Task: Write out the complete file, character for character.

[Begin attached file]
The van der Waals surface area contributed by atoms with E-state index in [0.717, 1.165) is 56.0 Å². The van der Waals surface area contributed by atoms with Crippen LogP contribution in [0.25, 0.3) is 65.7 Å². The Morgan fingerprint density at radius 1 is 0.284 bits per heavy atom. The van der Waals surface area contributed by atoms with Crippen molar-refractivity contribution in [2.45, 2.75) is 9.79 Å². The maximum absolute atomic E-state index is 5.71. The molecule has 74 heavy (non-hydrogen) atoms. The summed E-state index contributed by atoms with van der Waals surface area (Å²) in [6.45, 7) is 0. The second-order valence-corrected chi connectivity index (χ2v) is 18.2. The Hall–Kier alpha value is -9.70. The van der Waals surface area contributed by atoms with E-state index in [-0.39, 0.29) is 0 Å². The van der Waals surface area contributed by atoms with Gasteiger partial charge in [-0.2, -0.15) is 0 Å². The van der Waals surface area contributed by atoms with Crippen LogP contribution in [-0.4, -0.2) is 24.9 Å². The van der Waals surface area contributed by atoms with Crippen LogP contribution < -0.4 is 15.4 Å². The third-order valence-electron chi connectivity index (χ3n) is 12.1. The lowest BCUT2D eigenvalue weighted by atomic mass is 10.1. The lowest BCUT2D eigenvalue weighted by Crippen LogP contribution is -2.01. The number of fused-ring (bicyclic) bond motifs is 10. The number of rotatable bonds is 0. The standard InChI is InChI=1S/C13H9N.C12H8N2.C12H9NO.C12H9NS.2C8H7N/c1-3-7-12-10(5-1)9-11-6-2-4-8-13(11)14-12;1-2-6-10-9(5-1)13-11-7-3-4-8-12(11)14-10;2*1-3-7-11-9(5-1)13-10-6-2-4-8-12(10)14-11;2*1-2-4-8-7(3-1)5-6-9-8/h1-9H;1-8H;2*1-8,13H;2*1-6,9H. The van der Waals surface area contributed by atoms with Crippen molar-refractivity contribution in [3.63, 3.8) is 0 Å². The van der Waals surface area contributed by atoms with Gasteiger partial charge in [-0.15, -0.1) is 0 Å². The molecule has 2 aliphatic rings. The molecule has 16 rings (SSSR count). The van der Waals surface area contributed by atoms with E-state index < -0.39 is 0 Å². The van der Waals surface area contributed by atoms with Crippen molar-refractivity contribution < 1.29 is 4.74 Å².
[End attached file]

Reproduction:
The van der Waals surface area contributed by atoms with E-state index in [0.717, 1.165) is 56.0 Å². The van der Waals surface area contributed by atoms with Crippen LogP contribution in [0.25, 0.3) is 65.7 Å². The Morgan fingerprint density at radius 1 is 0.284 bits per heavy atom. The van der Waals surface area contributed by atoms with Crippen molar-refractivity contribution in [2.45, 2.75) is 9.79 Å². The maximum absolute atomic E-state index is 5.71. The molecule has 74 heavy (non-hydrogen) atoms. The summed E-state index contributed by atoms with van der Waals surface area (Å²) in [6.45, 7) is 0. The second-order valence-corrected chi connectivity index (χ2v) is 18.2. The Hall–Kier alpha value is -9.70. The van der Waals surface area contributed by atoms with E-state index in [-0.39, 0.29) is 0 Å². The van der Waals surface area contributed by atoms with Gasteiger partial charge in [-0.2, -0.15) is 0 Å². The van der Waals surface area contributed by atoms with Crippen LogP contribution in [-0.4, -0.2) is 24.9 Å². The van der Waals surface area contributed by atoms with Crippen LogP contribution < -0.4 is 15.4 Å². The third-order valence-electron chi connectivity index (χ3n) is 12.1. The lowest BCUT2D eigenvalue weighted by atomic mass is 10.1. The lowest BCUT2D eigenvalue weighted by Crippen LogP contribution is -2.01. The number of fused-ring (bicyclic) bond motifs is 10. The number of rotatable bonds is 0. The standard InChI is InChI=1S/C13H9N.C12H8N2.C12H9NO.C12H9NS.2C8H7N/c1-3-7-12-10(5-1)9-11-6-2-4-8-13(11)14-12;1-2-6-10-9(5-1)13-11-7-3-4-8-12(11)14-10;2*1-3-7-11-9(5-1)13-10-6-2-4-8-12(10)14-11;2*1-2-4-8-7(3-1)5-6-9-8/h1-9H;1-8H;2*1-8,13H;2*1-6,9H. The van der Waals surface area contributed by atoms with Crippen molar-refractivity contribution in [3.63, 3.8) is 0 Å². The van der Waals surface area contributed by atoms with Gasteiger partial charge in [-0.15, -0.1) is 0 Å². The molecule has 2 aliphatic rings. The molecule has 16 rings (SSSR count). The van der Waals surface area contributed by atoms with E-state index < -0.39 is 0 Å². The van der Waals surface area contributed by atoms with Crippen molar-refractivity contribution < 1.29 is 4.74 Å².